The sale of synthetic marijuana is now banned on both sides of the bay -- in Tampa and St. Petersburg.
It seems every other week another Bay Area city or county is taking steps to do the same. State lawmakers have also stepped up on the issue making it a controlled substance and banning dozens of chemical combinations.
So you might think the problem is now under control, but some kids and parents are still locked in a war against an enemy that's highly addictive and always changing.
Missy Peterson never imagined she would be joining forces with the Pinellas County Sheriff's Office. But the Largo mother is fighting to save her 16-year-old daughter Jesse. That's why she is starring in a public service announcement with Sheriff Bob Gualtieri. That's also why she started Mothers Against Synthetic Pot on Facebook.
"It's making parents aware, not just in Florida, but I was contacted by somebody in Minnesota whose kids were just now smoking it. They are just now finding it in backpacks and bedrooms and they need to know what to do," Missy explained.
A few years ago, Missy had no idea what to do when she found a colorful package in Jesse's backpack.
"We did not even know what it was, this pink 'Scooby Doo' and I finally figured out what it was because she was acting weird."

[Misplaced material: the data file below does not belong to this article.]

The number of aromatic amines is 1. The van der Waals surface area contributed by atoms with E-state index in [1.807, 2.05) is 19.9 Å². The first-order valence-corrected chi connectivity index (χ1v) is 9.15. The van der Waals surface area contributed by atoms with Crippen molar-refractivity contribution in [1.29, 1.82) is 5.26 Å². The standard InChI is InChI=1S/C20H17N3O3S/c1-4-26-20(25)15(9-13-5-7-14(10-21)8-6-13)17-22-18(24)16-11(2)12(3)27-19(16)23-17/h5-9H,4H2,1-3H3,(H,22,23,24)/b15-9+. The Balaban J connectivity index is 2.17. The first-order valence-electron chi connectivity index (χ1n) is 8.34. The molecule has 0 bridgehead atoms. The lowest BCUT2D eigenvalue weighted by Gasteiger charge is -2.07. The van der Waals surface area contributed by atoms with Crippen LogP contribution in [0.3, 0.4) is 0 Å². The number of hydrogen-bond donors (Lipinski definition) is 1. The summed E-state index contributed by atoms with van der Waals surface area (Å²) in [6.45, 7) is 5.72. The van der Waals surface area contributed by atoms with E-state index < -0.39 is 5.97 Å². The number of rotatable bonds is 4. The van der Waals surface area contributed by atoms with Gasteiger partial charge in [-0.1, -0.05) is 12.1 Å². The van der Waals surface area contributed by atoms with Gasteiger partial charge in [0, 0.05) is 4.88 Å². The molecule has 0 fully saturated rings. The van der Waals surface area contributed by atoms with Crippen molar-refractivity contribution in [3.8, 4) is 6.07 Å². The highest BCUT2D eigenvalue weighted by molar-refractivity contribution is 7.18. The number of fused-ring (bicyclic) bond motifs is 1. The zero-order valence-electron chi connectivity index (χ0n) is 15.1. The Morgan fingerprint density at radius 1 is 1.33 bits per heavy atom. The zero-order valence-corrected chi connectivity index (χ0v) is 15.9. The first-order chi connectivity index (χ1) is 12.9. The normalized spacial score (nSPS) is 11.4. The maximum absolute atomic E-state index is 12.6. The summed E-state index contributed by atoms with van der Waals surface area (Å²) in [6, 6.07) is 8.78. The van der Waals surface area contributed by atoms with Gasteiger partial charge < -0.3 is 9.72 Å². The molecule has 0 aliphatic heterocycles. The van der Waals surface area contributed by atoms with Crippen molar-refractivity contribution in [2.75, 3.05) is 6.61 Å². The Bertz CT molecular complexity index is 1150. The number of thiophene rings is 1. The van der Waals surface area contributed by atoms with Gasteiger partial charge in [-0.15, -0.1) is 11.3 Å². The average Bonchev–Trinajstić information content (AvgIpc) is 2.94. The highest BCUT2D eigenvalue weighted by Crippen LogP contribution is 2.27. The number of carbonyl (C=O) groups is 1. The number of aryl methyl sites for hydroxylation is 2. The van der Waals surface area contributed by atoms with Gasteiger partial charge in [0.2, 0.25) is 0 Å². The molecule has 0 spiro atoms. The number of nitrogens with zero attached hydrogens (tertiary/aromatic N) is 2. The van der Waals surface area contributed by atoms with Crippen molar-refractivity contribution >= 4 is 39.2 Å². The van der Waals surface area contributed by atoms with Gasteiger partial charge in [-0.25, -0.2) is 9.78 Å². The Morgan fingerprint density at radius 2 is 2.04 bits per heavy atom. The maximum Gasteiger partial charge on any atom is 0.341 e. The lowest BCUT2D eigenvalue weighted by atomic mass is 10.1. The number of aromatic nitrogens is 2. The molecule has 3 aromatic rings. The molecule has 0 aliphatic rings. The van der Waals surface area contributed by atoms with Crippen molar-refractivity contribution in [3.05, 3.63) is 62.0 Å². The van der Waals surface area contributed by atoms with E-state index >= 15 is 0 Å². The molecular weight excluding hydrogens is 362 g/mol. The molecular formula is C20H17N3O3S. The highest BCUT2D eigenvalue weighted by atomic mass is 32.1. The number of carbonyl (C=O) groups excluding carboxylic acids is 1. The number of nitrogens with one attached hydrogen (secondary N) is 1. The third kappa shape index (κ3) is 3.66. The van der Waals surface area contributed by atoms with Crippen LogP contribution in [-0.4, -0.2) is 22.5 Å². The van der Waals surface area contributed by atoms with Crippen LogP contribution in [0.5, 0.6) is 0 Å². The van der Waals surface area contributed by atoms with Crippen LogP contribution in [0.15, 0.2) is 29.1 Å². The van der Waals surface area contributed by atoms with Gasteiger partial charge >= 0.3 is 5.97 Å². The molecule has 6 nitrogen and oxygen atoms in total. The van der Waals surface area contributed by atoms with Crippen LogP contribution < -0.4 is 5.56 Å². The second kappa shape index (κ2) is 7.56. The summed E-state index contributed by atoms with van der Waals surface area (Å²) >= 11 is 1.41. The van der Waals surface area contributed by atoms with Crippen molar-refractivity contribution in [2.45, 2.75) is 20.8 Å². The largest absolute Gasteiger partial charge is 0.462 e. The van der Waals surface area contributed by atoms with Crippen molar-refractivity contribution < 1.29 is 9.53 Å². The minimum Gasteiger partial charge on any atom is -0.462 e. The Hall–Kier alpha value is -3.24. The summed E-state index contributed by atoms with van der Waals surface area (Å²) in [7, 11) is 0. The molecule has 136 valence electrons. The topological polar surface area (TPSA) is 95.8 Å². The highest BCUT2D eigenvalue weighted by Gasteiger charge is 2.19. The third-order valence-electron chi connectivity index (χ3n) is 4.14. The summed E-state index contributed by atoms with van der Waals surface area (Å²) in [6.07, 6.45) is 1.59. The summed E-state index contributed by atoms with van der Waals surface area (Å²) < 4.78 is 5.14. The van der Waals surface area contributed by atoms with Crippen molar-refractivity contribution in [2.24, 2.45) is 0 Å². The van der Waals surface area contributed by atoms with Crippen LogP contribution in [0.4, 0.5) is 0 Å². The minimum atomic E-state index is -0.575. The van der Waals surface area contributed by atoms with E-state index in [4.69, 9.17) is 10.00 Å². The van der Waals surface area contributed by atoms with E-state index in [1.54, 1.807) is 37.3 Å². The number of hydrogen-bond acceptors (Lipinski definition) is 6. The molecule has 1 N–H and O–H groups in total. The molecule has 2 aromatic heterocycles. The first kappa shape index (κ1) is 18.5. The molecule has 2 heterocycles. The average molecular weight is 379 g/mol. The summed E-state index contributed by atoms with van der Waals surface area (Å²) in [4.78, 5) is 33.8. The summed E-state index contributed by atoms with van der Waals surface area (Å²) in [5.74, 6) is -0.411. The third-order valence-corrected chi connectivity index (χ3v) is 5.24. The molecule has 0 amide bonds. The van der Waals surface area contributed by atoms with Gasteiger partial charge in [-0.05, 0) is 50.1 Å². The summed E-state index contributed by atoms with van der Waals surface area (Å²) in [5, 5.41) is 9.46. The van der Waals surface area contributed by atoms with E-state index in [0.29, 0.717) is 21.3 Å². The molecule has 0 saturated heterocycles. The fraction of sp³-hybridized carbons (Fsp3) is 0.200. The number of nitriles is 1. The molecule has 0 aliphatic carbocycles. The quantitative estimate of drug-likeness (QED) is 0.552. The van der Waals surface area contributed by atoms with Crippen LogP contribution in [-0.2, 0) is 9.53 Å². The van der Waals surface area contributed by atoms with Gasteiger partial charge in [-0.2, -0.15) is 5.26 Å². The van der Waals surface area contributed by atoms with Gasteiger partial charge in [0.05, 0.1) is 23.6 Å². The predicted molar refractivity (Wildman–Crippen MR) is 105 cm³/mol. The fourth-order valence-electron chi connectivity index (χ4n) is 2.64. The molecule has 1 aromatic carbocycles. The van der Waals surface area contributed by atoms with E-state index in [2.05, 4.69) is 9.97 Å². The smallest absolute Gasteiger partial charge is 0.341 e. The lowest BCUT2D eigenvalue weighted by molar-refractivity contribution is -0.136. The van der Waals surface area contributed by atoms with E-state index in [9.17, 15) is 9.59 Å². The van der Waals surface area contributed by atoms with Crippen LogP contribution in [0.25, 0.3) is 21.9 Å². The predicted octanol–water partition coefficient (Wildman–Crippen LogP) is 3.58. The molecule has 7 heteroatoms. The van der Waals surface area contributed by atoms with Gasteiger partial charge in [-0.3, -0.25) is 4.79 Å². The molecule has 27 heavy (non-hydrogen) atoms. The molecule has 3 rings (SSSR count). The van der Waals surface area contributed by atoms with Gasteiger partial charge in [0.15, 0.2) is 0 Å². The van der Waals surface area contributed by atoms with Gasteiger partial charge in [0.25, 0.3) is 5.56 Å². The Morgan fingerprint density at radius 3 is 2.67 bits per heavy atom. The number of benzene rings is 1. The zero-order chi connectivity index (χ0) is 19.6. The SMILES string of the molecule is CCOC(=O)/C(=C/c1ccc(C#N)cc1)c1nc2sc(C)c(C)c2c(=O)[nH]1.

It marked the beginning of a two-year struggle as her outgoing, athletic, talented daughter got hooked on synthetic pot.
"She has no more sparkle in her eye. The addiction is terrible and makes them mean and nasty.
A few years ago, FOX 13 exposed the dangers of Salvia. Lawmakers took action and banned the herbal substance, end of story. But when it comes to synthetic marijuana, it's not so easy.
"As soon as we identify and ban a certain chemical, they'll change the packaging, the chemicals and it will be right back on the shelf again," stated Sgt. Dan Zsido with the Pinellas County Sheriff's Office.
Zsido says it's not called Spice or K2 anymore; the new products have all new names.
"High Life, Chronic, Atomic, 10x's as Strong -- and they represent it as incense, potpourri. But nobody is burning this stuff to make their room smell nice. It's just for one purpose, to ingest it and get high."
Sometimes you can find it on store shelves, but most of the time it's not out in the open these days.
Sgt. Zsido says there's big money in it -- as much as a 300-percent markup for the store selling it.
You won't find a name on the packaging identifying the company who makes it, but on some there's a disclaimer: "NOT FOR HUMAN CONSUMPTION."
"It's smoke and mirrors, that's what it is, they are trying to hide behind some sort of disclaimer," Zsido added.
"It's worse than a drug. It's made with toxic chemicals and the combinations change all the time," warns Sheriff Gualtieri in the public service announcement with Missy Peterson.
The spot ends with the pair saying, "You could save a life" -- a message Missy Peterson is desperate to get out.